Embarking on a Career Dedicated to Access and Equity

Today I am thrilled to introduce Flor Gonzalez, a 3L student at Chapman University’s Dale E. Fowler School of Law in California. Like Kendeil Dorvilier and Mamadou Jawo, Flor is already committed to doing work in the legal field that will advance equity, access, and diversity across our society. Like me, Flor has also had to confront many of the challenges that come with being the first person in her family to go to law school, or “first gen.” I hope you enjoy Flor’s story as much as I did. While her career in public interest law has only begun, there is already so much we can learn from her example.

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If you’d like to share other stories of first-generation college students who have pursued law school, please contact Kristin Marcell.

Preparing for a Career Helping Communities Gain Access

Flor GonzalezFlor Gonzalez’s interest in a career in public interest law began during an internship with a sole practitioner who represented plaintiffs in employment law. “I learned what it takes to be an attorney,” says the 3L student at Chapman University’s Dale E. Fowler School of Law in California. “I really enjoyed the work. Our system is complicated, and for me, it’s about helping people get to know the law and making them comfortable with the system.”

The internship helped her bring together several different experiences she’d had as an undergraduate political science major at UCLA. The political science courses she’d taken inspired her to learn more about how different government systems function. Then she discovered international studies. Motivated in part by a desire to learn about women’s rights in Latin America, Gonzalez, who was born in Mexico, chose that region as her area of emphasis.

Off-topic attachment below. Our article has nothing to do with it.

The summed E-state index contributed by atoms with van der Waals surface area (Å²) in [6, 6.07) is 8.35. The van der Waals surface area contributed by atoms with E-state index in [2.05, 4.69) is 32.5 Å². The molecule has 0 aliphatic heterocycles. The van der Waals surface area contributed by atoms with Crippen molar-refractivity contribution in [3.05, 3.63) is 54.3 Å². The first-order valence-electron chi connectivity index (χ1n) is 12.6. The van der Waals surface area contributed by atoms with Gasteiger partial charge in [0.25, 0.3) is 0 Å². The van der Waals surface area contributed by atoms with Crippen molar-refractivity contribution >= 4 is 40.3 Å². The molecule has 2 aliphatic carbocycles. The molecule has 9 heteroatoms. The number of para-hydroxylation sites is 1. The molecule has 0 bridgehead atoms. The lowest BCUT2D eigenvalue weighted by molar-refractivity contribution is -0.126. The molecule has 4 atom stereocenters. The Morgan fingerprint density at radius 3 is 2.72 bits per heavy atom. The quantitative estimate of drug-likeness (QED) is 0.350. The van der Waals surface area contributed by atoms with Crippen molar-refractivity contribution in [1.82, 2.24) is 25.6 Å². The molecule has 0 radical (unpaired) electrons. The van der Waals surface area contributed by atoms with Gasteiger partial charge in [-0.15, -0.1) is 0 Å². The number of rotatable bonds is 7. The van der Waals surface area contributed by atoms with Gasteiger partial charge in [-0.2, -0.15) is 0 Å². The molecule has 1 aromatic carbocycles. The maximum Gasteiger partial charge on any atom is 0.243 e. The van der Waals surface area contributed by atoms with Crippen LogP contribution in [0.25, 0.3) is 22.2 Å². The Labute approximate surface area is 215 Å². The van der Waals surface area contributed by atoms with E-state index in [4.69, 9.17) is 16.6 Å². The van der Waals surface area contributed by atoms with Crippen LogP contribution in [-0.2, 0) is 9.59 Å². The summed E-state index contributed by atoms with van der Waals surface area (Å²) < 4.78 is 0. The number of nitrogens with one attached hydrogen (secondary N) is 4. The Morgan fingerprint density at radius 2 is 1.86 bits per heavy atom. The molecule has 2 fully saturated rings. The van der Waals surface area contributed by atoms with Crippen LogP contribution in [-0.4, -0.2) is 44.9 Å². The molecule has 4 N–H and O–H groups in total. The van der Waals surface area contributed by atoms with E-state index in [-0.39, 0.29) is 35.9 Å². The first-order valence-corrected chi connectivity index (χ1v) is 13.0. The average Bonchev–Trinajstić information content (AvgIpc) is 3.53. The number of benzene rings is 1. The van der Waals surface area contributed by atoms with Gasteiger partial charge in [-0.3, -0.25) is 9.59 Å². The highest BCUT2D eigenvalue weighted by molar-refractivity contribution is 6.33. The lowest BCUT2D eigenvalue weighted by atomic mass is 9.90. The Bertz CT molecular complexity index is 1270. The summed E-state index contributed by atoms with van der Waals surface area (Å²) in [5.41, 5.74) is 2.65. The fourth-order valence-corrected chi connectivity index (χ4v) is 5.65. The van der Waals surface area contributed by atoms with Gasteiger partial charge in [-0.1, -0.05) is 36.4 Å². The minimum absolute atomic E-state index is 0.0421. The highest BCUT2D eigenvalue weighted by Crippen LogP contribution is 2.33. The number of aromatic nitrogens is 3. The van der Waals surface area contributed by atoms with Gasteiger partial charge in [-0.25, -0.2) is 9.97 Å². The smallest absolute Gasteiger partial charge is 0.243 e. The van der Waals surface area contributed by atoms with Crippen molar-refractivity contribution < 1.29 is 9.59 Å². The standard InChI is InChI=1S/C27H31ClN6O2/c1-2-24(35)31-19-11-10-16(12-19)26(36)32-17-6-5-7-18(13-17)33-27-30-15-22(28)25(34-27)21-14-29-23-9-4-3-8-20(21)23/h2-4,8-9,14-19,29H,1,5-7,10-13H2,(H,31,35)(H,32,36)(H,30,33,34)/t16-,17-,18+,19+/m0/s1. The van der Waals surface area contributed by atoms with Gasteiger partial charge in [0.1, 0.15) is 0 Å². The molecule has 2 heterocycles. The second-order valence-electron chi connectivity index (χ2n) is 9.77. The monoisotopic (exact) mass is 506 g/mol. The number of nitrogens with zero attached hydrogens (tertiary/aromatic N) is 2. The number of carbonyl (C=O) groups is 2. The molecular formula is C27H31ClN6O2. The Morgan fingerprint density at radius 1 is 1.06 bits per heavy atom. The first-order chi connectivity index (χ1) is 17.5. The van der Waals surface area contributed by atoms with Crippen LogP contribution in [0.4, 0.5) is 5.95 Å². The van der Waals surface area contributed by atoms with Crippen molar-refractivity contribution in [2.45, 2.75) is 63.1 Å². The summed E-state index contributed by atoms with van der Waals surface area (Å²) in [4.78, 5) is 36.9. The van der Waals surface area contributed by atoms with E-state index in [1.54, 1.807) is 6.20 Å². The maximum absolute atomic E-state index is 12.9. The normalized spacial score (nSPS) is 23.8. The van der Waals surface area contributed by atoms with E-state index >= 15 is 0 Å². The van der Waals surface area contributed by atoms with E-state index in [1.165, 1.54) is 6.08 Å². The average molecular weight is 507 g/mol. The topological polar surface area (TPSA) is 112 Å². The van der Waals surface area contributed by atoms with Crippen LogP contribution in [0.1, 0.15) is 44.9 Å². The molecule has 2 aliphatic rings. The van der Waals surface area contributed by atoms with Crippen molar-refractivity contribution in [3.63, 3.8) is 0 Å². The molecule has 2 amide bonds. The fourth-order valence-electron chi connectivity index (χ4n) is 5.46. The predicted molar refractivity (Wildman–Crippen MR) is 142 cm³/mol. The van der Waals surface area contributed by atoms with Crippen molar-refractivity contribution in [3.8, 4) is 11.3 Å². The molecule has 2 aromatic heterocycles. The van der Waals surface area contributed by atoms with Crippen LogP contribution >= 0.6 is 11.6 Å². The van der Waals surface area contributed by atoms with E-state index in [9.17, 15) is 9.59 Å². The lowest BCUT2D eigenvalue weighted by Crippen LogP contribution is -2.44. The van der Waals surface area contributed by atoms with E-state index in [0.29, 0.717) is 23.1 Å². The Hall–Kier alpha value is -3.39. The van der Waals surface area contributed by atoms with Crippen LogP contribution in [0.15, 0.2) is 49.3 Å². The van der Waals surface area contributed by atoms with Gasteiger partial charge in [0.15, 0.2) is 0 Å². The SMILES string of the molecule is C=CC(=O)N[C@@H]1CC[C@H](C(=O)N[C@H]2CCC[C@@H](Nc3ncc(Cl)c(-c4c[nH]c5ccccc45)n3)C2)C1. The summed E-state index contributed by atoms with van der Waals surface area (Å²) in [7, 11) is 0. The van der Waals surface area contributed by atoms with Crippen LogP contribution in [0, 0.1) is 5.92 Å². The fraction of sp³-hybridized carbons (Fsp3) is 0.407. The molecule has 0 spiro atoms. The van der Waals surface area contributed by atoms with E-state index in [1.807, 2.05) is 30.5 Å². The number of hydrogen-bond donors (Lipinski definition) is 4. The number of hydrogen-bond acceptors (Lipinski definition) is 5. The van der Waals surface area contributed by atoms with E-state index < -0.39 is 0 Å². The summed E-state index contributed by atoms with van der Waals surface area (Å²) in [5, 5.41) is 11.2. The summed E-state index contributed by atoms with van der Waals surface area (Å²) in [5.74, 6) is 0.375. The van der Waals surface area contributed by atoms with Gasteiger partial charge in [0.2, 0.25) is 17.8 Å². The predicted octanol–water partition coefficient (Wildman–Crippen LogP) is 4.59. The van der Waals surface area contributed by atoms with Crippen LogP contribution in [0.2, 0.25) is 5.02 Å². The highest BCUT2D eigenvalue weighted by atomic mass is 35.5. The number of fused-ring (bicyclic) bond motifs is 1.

After completing the internship, Gonzalez, who is the first in her family to earn an undergraduate degree, began researching law schools. She eventually settled on Chapman University Dale E. Fowler School of Law in Orange, California, in large part because the school’s clinics aligned with her career goals. Gonzalez cites the family protection clinic as being particularly relevant to what she hopes to do after graduating this May. The clinic helps survivors of domestic violence prepare for the protective order program, starting at the basic level of defining a protective order, explaining the stages of the process, going over what the hearing will likely look like, and reviewing the types of evidence that are admissible.

Gonzalez says that being able to work with survivors has reinforced her faith in the law as a positive force. “The law is a way to help communities that don’t often have access, whether it’s an employee who isn’t being paid properly, or a person who needs help with a restraining order, or helping unaccompanied children with getting asylum,” she says.

Gonzalez participates in the law school’s Public Interest Law Foundation, which she believes gives participants the opportunity to connect, in an up-close and personal way, with individuals whose lives are impacted by the work of attorneys. Gonzalez says the club has been assembling lunches that include handwritten notes for people in Orange County who are homeless. “I remember meeting a guy who was very embarrassed by his situation, but I wanted to make sure he understood that I wasn’t judging him,” she says. “I think it’s important to have those face-to-face conversations with individuals.”

About Kellye Testy

President and Chief Executive Officer of LSAC
Kellye Y. Testy is the president and chief executive officer of the Law School Admission Council, a not-for-profit organization that’s committed to promoting quality, access, and equity in law and education worldwide by supporting individuals’ enrollment journeys and providing preeminent assessment, data, and technology services.